Chicago Opera Review: FAUST (Lyric Opera)

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by Barnaby Hughes on March 5, 2018

in Theater-Chicago


Bold, eclectic and experimental, Lyric Opera’s new production (co-produced with Portland Opera) of Gounod’s Faust comes across as rather jumbled, a mishmash, a hodgepodge — even a farrago. Thought it might not be entirely coherent, the result is surprisingly enjoyable, thanks above all to Gounod’s searing and sumptuous score, an outstanding cast led by French tenor Benjamin Bernheim, and production designer John Frame’s intriguing aesthetic.

Gounod’s Faust, which debuted in 1859, is set to a French libretto by Jules Barbier and Michel Carré based on the latter’s play Faust et Marguerite and Goethe’s Faust, Part One. (Goethe actually wrote two Faust plays.) The basic story is familiar: an aging Faust desires to be young again, and is granted his wish by the devil, Mephistopheles. Faust seduces Marguerite, kills her brother Valentin in a duel, and later visits her in prison. In the end, she rejects him and dies.

What is it all about? So many assumptions are required to make sense of these truncated episodes. Why does Faust fixate on Marguerite? Why does he abandon her when she is with child? Did she kill the child? Is that why she’s in prison? And what does Faust give Mephistopheles in exchange for his youth? All of these questions are left unanswered and unresolved by the current production.

Director Kevin Newbury aims to tell the story as if it is all a product of Faust’s imagination, which could help to explain why the above questions linger. Newbury’s hermeneutics also helps the audience to make some sense of the sculpted figure that is never absent from the stage, for its telescoping eye must be a symbol of Faust’s twisted imagination.

In a manner more typical of Chicago Opera Theater than Lyric Opera, Frame’s creative team utilizes projected images and video, courtesy of David Adam Moore. Rather than merely adding a further layer of artistry onto Vita Tzykun’s sets, they reinforce Newbury’s interpretation. Tzykun also designed the costumes, which add a welcome variety of colors to Frame’s otherwise dark and nearly monotone palette. Particularly stunning is the beautiful turquoise/teal hue of Valentin’s military coat. The outfitting of Faust and Mephistopheles, however, is obsequiously outré.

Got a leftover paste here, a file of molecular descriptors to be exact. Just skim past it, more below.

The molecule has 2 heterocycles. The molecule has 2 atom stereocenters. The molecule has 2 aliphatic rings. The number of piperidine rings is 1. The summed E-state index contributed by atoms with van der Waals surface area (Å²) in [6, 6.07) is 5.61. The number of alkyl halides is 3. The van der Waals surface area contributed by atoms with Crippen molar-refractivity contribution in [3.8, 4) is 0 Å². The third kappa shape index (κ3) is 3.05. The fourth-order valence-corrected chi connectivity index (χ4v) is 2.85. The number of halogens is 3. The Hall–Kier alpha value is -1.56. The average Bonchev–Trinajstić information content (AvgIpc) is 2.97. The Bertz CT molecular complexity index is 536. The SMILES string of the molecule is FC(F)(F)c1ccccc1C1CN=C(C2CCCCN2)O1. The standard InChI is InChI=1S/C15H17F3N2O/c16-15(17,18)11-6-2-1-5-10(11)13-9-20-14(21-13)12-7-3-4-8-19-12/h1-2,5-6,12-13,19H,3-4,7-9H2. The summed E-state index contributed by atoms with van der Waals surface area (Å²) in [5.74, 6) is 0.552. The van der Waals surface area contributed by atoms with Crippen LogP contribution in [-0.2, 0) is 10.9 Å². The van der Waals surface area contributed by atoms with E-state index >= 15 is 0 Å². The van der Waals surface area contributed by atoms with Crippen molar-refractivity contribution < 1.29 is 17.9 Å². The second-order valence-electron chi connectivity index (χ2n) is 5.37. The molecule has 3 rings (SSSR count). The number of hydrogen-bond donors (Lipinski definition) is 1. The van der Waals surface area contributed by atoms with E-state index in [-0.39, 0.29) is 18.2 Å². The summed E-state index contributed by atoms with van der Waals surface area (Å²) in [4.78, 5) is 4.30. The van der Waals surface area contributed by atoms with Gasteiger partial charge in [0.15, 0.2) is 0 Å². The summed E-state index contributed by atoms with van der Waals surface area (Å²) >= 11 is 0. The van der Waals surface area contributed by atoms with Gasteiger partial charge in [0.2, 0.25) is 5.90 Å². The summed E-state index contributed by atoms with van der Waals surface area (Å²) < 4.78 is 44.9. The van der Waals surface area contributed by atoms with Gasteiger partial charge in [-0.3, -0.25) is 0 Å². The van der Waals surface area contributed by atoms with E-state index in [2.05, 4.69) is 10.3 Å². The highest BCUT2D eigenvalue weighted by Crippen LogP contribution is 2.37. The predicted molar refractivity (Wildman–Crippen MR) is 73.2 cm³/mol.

The real treat of this Faust production is Gounod’s gorgeous soundscapes, so exquisitely rendered by the Lyric Opera Orchestra conducted by Emmanuel Villaume, the Lyric Opera Chorus directed by Michael Black, and the outstanding cast of soloists. Benjamin Bernheim makes his American debut as the titular Faust, showcasing an expressive and powerful voice that manages to be both clear and silky smooth while remaining utterly French. Another new voice in this production is American baritone Edward Parks, who Lyric audiences will surely also wish to hear more of. His Valentin even manages to steal Act II from the dominantly debonair Mephistopheles with his lyrical aria “Avant de quitter ces lieux.”

More familiar to Lyric audiences is Christian Van Horn, who was seen twice last season in French roles and in Gounod’s Romeo and Juliet the season before that. Mephistopheles is perhaps both the singer’s most prominent role and best performance yet at Lyric. Indeed, his rich bass-baritone reaches new depths. Soprano Ailyn Pérez plays Marguerite with demure innocence and charm in a role that slowly builds in passion and intensity to a breathtaking climax.

Lyric’s new production of Faust skews slightly too cerebral, leaving audiences scratching their heads in an effort to make sense of its unusual design and subtle direction. They’re not immediately intelligible and likeable in the way that Gounod’s music is. Those seeking a less thoughtful take on a more attractive figure should stay tuned for Jesus Christ Superstar, which opens on April 27.

photos by Cory Weaver and Andrew Cioffi

Lyric Opera of Chicago
Civic Opera House, 20 N. Wacker Drive
ends on March 16, 2018
for tickets, call 312.827.5600 or visit Lyric Opera

for more shows, visit Theatre in Chicago

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